Joshua D. Mitchell, MD from Washington University in St. Louis speaks about Cardiovascular Manifestations From Therapeutic Radiation: A Multidisciplinary Expert Consensus Statement From the International Cardio-Oncology Society.Link to Abstract-https://www.jacc.org/doi/10.1016/j.jaccao.2021.06.003AbstractRadiation therapy is a cornerstone of cancer treatment, with more than half of patients receiving it. As a result of increased use and survival, researchers are paying more attention to the long-term effects of ionizing radiation, including cardiovascular damage. Radiation therapy can cause vascular atherosclerosis, as well as valve, cardiac, and pericardial dysfunction. The International Cardio-Oncology Society has issued a consensus statement based on broad principles of radiation treatment, cardiovascular risk assessment, and risk mitigation in this population. Anatomically based suggestions for cardiovascular management and follow-up are offered, with a focus on the early detection of atherosclerotic vascular disease on imaging to aid in the development of preventative medication. Radiation-induced cardiovascular disease has its own set of management issues, which are discussed as well. The diverse expert panel's recommendations are based on the most recent literature and constitute a unanimous consensus.Highlights• Radiation therapy causes valvular, myocardial, and pericardial illness, as well as other short- and long-term cardiovascular side effects in the vasculature and heart.• Computed tomography scans used for radiation planning or cancer staging can be used to diagnose asymptomatic atherosclerosis and target preventive treatments.• Additional practical cardiovascular disease screening suggestions based on anatomical exposure are offered.• Radiation-induced cardiovascular disease requires special considerations, and modern percutaneous therapy is frequently favored over surgical methods.IntroductionSince its first use in 1899, therapeutic radiation has become a cornerstone of cancer treatment, with more than half of cancer patients now receiving it (RT). RT has both short- and long-term side effects, despite its good impact on cancer outcomes and survival. RT has been related to an increased risk of long-term unfavorable cardiovascular (CV) consequences, which can lead to higher morbidity and death in cancer survivors, according to research (1-3).Radiation-induced CV disease has a wide range of symptoms. Vascular illness (including coronary artery disease [CAD] and subclavian artery stenosis), valvular disease, constrictive pericarditis, restrictive cardiomyopathy, and heart failure (HF) are all considerably enhanced after thoracic RT. (Central Illustration). Patients are also at a greater risk of carotid artery stenosis and cerebrovascular accidents after head and neck or whole brain RT. Aorto-iliac atherosclerosis and renal artery stenosis are possible side effects of abdominal or pelvic RT. Deoxyribonucleic acid damage, oxidative stress, and the release of inflammatory and profibrotic cytokines all play a role in radiation-induced CV illness, leading to vascular, myocardial, valvular, and pericardial fibrosis.In light of the entire context of RT benefits and hazards, doctors must be aware of CV problems and implement appropriate screening, mitigation, and prevention techniques into their practice. Although there are guidelines and expert consensus statements for detecting RT-related heart damage and dysfunction , there are few screening recommendations for extracardiac vascular symptoms. Furthermore, screening criteria for thoracic RT survivors have concentrated on the detection of obstructive CAD rather than nonobstructive CAD. This narrow focus overlooks the risk of myocardial infarction in patients with nonobstructive CAD and the importance of early medical intervention in these patients . Furthermore, newer imaging modalities such as coronary artery calcium (CAC) screening and coronary computed tomography (CT) angiography, which can more thoroughly identify a patient's CV risk during and after RT, are not included in current guidelines .The current International Cardio-Oncology Society consensus statement systematically reviews available data and provides comprehensive recommendations for preventing, screening, diagnosing, and managing CV disease in cancer survivors receiving or who have received RT to the head and neck, chest, abdomen, and pelvis. This document discusses fundamental concepts for preventing CV illness following radiation therapy and offers recommendations for detecting specific vascular effects based on anatomical location.The International Cardio-Oncology Society was founded in October 2019 as an international, multidisciplinary collaboration of professionals in medical oncology, radiation oncology, cardiovascular imaging, and cardio-oncology. A comprehensive literature analysis was conducted by searching the PubMed index for studies published in English from 1975 to the present, combining text words and Medical Subject Headings such as radiation, cardiotoxicity, and CV anomalies; the final search yielded 2,999 publications. The literature evaluation was completed in October 2019 and then revised before the recommendations were finalized in December 2020. We also looked for relevant titles in the references of the publications we reviewed. Evidence from randomized controlled trials or meta-analyses was given top priority, followed by well-designed nonrandomized research, other nonrandomized studies, expert opinion, and clinical experience. ClinicalTrials.gov was also used to look for any relevant clinical trials.To study the material and provide practical recommendations, the committee met bimonthly via webinars and teleconferences. Recommendations are tagged with language like is advised, may be useful, and can be considered, according to American College of Cardiology/American Heart Association consensus statements (18). Because there are few randomized controlled trials particularly designed to address CV disease in RT survivors, no levels of evidence are provided. These proposals are the result of a consensus among the members of the multidisciplinary expert committee. - Cardio-Oncology - 542_613b9f31249f2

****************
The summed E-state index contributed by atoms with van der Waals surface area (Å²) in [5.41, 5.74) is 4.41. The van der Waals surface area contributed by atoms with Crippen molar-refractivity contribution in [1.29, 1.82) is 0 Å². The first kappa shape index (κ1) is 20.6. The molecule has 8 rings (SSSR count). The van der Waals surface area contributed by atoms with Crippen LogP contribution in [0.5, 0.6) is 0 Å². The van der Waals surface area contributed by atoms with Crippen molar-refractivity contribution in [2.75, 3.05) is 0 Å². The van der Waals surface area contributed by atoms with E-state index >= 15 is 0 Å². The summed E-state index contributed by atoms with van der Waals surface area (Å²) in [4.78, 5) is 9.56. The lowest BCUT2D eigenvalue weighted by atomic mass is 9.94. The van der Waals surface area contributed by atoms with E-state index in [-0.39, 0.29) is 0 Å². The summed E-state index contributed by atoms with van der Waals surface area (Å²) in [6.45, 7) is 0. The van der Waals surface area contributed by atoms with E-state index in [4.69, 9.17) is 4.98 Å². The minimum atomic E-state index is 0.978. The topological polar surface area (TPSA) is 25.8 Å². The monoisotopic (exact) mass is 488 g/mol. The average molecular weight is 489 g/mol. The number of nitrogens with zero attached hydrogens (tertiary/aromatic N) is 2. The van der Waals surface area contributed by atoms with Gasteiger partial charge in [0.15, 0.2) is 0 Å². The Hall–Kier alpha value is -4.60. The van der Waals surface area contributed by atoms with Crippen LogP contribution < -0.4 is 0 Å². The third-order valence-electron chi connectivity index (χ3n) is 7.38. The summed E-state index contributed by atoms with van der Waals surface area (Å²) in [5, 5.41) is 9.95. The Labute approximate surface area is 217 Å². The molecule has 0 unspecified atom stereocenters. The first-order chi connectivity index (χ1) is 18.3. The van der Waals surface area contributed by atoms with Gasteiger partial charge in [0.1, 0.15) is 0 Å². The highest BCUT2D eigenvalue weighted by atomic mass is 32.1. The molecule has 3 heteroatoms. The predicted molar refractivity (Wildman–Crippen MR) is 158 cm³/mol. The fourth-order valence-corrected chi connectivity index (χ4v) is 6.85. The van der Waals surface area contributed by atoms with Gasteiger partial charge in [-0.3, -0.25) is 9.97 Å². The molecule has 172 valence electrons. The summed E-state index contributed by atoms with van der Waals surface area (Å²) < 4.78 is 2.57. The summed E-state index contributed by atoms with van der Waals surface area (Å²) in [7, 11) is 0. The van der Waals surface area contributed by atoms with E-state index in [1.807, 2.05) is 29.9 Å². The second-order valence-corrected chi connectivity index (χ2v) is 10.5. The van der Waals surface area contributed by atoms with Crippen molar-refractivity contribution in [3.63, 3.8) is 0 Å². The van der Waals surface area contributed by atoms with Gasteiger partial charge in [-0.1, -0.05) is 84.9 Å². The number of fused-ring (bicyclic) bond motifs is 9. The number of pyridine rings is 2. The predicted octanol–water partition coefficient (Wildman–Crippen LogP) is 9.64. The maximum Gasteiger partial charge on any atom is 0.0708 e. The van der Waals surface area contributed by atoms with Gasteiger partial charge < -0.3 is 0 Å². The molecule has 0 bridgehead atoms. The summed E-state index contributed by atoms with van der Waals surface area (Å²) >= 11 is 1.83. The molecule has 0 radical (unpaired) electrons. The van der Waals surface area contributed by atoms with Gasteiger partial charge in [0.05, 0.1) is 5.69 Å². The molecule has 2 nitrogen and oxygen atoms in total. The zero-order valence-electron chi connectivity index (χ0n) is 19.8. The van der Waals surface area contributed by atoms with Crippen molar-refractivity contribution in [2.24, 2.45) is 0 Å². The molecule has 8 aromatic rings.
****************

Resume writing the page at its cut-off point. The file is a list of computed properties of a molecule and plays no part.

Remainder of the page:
Joshua D. Mitchell, MD- @JoshMitchellMD @Dr_Daniel_Cehic @CarmenBergom @ICOSociety #CardioONC #CardioOncology #Cardiology #Research Cardiovascular Manifestations From Therapeutic Radiatio...